Protocatechuic aldehyde

Protocatechuic aldehyde is a phenolic aldehyde, a compound released from cork stoppers into wine.[1]

Protocatechuic aldehyde
Chemical structure of protocatechuic aldehyde
Names
Preferred IUPAC name
3,4-Dihydroxybenzaldehyde
Other names
Protocatechualdehyde
Rancinamycin IV
3,4-Dihydroxybenzyl aldehyde
Identifiers
3D model (JSmol)
ChEMBL
ChemSpider
ECHA InfoCard 100.004.889 Edit this at Wikidata
UNII
  • InChI=1S/C7H6O3/c8-4-5-1-2-6(9)7(10)3-5/h1-4,9-10H ☒N
    Key: IBGBGRVKPALMCQ-UHFFFAOYSA-N ☒N
  • InChI=1/C7H6O3/c8-4-5-1-2-6(9)7(10)3-5/h1-4,9-10H
    Key: IBGBGRVKPALMCQ-UHFFFAOYAN
  • C1=CC(=C(C=C1C=O)O)O
Properties
C7H6O3
Molar mass 138.12 g/mol
Except where otherwise noted, data are given for materials in their standard state (at 25 °C [77 °F], 100 kPa).
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Infobox references

This molecule can be used as a precursor in the vanillin synthesis by biotransformation by cell cultures of Capsicum frutescens, a type of Chili pepper.[2] It is also found in the mushroom Phellinus linteus.[3]

Pharmacological effectsEdit

Protocatechuic aldehyde regulates G protein-coupled estrogen receptor-1 (GPER-1) and exhibits protective effects in endothelial dysfunction and atherosclerosis.[4]

ReferencesEdit

  1. ^ Conde E, Cadahía E, García-Vallejo MC, Fernández de Simón B (August 1998). "Polyphenolic Composition of Quercus suber Cork from Different Spanish Provenances". Journal of Agricultural and Food Chemistry. 46 (8): 3166–71. doi:10.1021/jf970863k.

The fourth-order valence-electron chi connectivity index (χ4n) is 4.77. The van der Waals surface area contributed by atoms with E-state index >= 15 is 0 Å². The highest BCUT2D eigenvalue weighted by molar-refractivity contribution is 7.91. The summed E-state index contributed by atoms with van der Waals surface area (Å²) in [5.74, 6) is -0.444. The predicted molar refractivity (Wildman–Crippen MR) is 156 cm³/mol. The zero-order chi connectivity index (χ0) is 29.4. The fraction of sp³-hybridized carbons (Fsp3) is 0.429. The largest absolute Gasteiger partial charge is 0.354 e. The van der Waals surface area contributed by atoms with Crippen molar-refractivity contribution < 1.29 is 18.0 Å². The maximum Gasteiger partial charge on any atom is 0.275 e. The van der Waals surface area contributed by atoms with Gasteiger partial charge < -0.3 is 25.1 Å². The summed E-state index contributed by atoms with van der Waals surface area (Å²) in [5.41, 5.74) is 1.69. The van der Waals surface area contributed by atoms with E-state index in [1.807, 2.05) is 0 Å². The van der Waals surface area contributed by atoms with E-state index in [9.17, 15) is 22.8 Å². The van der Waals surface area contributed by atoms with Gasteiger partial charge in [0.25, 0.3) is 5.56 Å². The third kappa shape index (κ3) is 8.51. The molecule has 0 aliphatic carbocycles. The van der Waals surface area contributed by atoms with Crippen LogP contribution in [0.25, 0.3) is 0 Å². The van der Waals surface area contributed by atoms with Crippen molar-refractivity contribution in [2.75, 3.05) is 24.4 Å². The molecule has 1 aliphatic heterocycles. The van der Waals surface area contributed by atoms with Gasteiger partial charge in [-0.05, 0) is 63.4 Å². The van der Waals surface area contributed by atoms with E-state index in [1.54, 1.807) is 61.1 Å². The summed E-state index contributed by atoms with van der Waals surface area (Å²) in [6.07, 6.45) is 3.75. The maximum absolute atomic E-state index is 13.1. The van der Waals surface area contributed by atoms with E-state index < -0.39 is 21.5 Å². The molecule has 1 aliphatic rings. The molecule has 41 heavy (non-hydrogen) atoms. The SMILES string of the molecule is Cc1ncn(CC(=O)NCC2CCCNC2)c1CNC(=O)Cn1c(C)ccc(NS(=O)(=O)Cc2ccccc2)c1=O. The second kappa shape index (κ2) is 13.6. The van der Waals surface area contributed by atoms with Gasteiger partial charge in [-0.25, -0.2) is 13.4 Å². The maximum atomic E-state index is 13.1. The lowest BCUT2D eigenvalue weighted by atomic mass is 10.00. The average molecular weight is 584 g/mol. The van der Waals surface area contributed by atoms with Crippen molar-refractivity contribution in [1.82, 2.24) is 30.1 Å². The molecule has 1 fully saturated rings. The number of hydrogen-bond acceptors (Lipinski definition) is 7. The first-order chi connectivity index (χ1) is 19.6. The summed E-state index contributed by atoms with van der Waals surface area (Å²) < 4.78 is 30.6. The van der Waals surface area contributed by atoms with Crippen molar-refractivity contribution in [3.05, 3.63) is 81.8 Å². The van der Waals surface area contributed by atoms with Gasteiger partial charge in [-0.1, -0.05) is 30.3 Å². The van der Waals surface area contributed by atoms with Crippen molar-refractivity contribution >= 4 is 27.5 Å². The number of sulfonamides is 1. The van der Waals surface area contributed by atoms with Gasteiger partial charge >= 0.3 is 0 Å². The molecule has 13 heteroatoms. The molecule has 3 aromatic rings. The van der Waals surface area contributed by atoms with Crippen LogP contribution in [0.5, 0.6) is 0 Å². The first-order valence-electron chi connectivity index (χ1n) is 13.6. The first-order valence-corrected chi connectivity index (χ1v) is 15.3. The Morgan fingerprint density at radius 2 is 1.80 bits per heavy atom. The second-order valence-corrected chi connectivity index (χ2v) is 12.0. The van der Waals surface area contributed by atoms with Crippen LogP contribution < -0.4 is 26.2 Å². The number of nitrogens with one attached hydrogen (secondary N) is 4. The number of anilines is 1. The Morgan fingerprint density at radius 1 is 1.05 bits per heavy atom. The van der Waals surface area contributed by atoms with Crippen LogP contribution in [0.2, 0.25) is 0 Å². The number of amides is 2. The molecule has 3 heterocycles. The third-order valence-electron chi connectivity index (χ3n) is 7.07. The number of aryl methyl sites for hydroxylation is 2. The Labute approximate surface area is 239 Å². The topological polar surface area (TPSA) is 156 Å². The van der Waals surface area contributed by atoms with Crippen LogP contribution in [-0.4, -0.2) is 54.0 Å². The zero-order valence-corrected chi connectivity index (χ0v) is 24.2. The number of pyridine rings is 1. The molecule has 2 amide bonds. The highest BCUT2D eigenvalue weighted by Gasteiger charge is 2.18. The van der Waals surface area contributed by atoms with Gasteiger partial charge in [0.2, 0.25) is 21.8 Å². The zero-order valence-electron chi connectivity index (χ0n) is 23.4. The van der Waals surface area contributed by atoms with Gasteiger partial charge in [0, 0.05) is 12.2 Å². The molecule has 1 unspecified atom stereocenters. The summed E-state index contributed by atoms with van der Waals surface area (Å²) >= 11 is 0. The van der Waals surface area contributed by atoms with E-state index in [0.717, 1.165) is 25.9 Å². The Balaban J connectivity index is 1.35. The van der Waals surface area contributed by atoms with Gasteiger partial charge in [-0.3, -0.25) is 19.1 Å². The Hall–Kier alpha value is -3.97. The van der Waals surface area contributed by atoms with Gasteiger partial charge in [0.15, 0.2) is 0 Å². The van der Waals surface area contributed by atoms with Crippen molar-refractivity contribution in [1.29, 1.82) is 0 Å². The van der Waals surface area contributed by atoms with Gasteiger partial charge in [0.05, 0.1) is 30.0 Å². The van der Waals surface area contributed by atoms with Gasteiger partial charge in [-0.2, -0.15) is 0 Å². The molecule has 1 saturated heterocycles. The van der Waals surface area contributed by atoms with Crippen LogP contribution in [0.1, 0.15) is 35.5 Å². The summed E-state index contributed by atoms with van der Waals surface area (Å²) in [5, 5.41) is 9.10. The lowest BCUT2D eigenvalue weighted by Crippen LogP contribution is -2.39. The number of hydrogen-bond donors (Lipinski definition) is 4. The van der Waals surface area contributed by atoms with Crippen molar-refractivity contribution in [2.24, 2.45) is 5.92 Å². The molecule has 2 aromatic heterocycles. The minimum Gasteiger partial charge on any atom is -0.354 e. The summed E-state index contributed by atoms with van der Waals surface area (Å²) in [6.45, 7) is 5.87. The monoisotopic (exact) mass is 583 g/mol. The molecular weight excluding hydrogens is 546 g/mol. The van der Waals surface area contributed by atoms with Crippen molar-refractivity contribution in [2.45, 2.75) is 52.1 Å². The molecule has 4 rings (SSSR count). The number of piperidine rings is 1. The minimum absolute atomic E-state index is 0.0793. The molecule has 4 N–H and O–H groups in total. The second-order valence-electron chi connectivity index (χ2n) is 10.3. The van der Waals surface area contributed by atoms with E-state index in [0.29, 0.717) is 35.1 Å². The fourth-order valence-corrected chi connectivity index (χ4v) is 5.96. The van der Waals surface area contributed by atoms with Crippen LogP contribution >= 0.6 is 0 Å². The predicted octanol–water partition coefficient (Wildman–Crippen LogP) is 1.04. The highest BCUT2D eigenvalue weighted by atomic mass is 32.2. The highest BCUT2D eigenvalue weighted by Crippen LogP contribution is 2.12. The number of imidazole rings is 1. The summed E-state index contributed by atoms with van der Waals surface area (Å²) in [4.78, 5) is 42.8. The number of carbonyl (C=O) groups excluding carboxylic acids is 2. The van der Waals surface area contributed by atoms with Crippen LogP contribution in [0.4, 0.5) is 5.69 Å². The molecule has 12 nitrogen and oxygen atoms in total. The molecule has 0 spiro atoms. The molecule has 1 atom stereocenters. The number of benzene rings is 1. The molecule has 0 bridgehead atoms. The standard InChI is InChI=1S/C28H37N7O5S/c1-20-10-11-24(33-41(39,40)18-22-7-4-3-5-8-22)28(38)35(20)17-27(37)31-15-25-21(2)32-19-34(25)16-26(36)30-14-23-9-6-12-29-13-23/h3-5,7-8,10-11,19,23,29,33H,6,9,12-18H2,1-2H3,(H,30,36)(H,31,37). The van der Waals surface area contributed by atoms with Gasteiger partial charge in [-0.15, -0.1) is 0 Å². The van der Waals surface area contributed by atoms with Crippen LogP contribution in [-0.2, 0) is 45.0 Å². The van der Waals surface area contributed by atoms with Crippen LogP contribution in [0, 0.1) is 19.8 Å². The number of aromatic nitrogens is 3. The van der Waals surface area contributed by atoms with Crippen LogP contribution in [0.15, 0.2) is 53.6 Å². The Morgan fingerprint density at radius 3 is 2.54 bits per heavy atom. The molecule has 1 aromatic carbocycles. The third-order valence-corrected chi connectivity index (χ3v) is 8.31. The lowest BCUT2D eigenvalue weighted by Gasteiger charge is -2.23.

2. ^ Rao SR, Ravishankar GA (January 2000). "Biotransformation of protocatechuic aldehyde and caffeic acid to vanillin and capsaicin in freely suspended and immobilized cell cultures of Capsicum frutescens". Journal of Biotechnology. 76 (2–3): 137–46. doi:10.1016/s0168-1656(99)00177-7. PMID 10656328.
  3. ^ Lee YS, Kang YH, Jung JY, Lee S, Ohuchi K, Shin KH, et al. (October 2008). "Protein glycation inhibitors from the fruiting body of Phellinus linteus". Biological & Pharmaceutical Bulletin. 31 (10): 1968–72. doi:10.1248/bpb.31.1968. PMID 18827365.
  4. ^ Kong BS, Cho YH, Lee EJ (2014). "G protein-coupled estrogen receptor-1 is involved in the protective effect of protocatechuic aldehyde against endothelial dysfunction". PLOS ONE. 9 (11): e113242. doi:10.1371/journal.pone.0113242. PMC 4239058. PMID 25411835.

See alsoEdit